“I have had zero experience working in an office. Absolutely none,” Anne Dudek confessed. “However, the entertainment industry is an industry and I can relate to being a woman in the workforce. I can relate to the struggles of trying to get your foot into a place of success and power, whether you’re in a cubicle or driving around from audition to audition. I can relate to what Kate is going through and how she is trying to assert herself, she just does it in a different way than I do.”
Kate is an icy, driven sycophant who is one of two top ranking executives at Hampton DeVille, a soulless corporation that quite literally has its hand in everything. Anne, by contrast, is the warm and hysterically funny actress who plays Kate. Corporate is the astute new Comedy Central series about a brutally dystopian workplace environment, which premieres on Wednesday, January 17 at 10/9c.
If Anne looks familiar, there’s a good reason for that. She has an extensive list of credits which includes playing Francine Hanson in AMC’s Mad Men, Tracy Brand in The CW’s The Flash, Professor Pearl Sunderland in Syfy’s The Magicians, Danielle Brooks in USA’s Covert Affairs, Katie Paxton in ABC’s Invasion, Dr. Amber Volakis in Fox’s House M.D., and Tiffany Wilson in the Wayans brothers’ White Chicks.
Getting back to her opening assertion, how is Anne different from Kate?
“Hopefully, I’m not so extreme and crazy,” she laughed. “A lot of what Kate is going through is trying to find her place as a woman in an environment where a masculine dominating presence is a lot more successful. She really struggles with wanting to be authoritative, yet also very sycophantic with her CEO, Christian DeVille. [Christian is played by Lance Reddick (Fringe, The Wire, John Wick).] Kate has this whole hierarchy of where she fits in, and I think where the humor comes from is seeing her alternate between that sycophantic side and that totally domineering, authoritative side.”
“As a woman in the workplace, you need to have a confidence that allows you to muscle through to find your place in the corporate world,” Anne elaborated. “At her core, Kate is a very intelligent and very confident person who has been pulled into an absurd version of this.”
What makes Corporate work so brilliantly is the fact that it is all played very straight. These are not absurd individuals, they are real people trying to function in an absurd environment. And that’s a very important distinction because it’s the way many people feel about their own workplace.
“That aspect was something that show creators Pat Bishop, Matt Ingebretson, and Jake Weisman wanted from the start,” Anne commented. “Really good comedy is played for real, it’s not played to be crazy or weird or kooky. Good comedy is not played for laughs, it’s played for the reality, and when the writing is good, the reality is really funny.”
Corporate is very perceptive and smart. The writers pay attention to what is going on in our world and depict scenarios that could have actually happened. Dudek likened the situations that Hampton DeVille faces to the fiasco Pepsi had to weather with the failed Kendall Jenner commercial from last year.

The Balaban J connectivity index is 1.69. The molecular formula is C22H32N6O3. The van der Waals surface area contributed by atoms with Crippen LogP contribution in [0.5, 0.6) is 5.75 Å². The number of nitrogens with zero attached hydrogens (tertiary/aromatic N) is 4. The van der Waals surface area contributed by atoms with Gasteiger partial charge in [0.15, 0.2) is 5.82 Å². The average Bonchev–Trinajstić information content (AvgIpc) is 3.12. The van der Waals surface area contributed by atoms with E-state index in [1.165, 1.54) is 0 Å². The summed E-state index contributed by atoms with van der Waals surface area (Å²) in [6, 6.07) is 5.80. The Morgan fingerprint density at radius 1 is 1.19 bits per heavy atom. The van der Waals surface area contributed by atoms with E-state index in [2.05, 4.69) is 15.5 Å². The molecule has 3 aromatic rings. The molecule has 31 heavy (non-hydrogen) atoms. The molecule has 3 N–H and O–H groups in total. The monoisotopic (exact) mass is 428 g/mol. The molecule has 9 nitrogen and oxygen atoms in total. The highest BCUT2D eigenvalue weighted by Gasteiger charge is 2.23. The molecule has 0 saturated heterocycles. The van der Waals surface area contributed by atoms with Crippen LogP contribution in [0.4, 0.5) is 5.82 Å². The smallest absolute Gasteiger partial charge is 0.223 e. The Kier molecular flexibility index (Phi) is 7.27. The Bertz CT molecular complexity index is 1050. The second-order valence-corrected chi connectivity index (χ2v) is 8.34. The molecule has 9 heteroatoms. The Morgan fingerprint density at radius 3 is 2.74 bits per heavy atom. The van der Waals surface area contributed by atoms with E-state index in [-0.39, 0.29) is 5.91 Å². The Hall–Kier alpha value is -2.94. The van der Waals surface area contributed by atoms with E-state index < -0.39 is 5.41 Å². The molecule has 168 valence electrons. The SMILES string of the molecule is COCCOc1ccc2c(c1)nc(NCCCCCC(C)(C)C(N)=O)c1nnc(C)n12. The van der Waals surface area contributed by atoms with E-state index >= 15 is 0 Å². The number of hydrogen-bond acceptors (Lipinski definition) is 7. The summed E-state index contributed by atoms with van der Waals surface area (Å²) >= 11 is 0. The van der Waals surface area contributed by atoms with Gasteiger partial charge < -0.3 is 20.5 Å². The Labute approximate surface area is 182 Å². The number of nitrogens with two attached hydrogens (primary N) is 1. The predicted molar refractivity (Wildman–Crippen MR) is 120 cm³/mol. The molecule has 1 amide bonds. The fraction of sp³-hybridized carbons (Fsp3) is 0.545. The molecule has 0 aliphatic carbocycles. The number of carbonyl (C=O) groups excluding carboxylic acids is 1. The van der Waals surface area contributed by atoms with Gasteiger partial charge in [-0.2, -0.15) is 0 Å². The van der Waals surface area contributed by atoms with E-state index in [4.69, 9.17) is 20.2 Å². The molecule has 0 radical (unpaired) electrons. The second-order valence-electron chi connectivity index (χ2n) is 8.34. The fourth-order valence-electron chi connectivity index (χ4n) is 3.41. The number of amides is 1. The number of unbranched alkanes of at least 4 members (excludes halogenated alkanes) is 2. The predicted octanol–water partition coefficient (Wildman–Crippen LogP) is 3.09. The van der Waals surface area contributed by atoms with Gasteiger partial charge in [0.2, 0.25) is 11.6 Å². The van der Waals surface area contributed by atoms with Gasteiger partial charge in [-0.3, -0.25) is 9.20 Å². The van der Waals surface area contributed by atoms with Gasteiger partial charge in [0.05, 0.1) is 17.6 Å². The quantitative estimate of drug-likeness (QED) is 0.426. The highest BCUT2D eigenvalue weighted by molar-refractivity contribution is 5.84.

One thing that sets this series apart from other office-based comedies is the cinematography. Corporate is not a brightly lit multi-camera sitcom, it takes place in a dismal world with a perpetually overcast sky. It feels much more cinematic, almost like an art film.
“That is totally the work of a genius DP named Christophe Lanzenberg,” Anne expressed. Christophe is an award-winning Paris-born cinematographer with a distinctive style. “He was specifically chosen by Pat Bishop to make the series look very grim and dark and dramatic. It really helps us as actors to have that whole environment; it’s like we’re in a sad French movie.”
In one episode, for example, a sleep deprived Junior Executive-in-Training named Matt (played by Matt Ingebretson) is haunted by a mysterious smoking woman who seems to wander aimlessly about the office.
“I remember watching that scene on the monitor and thinking, ‘This looks so good, it’s like Mad Men. It feels that real, that dark, and that beautiful. The production quality on this show is high. It doesn’t feel like some thrown together YouTube video, it’s a very, very well thought out and visualized experience.”
In closing, Anne noted, “I think it’s really essential to life as a human being to watch the stories of other people. It’s very satisfying to feel that immediate connection to a story that is unfolding and to also feel some kind of connection to the characters. They really got some amazing people involved in this show. I think it’s a really special project because it’s full of things I personally love to watch on television. I was so proud when I saw the finished product because I think we were pretty successful in accomplishing everything we set out to do. I hope viewers watch and discover what’s special about it, what’s funny about it, and how it is different from a lot of other shows on television.”
Corporate premieres on Comedy Central Wednesday, January 17 at 10/9c.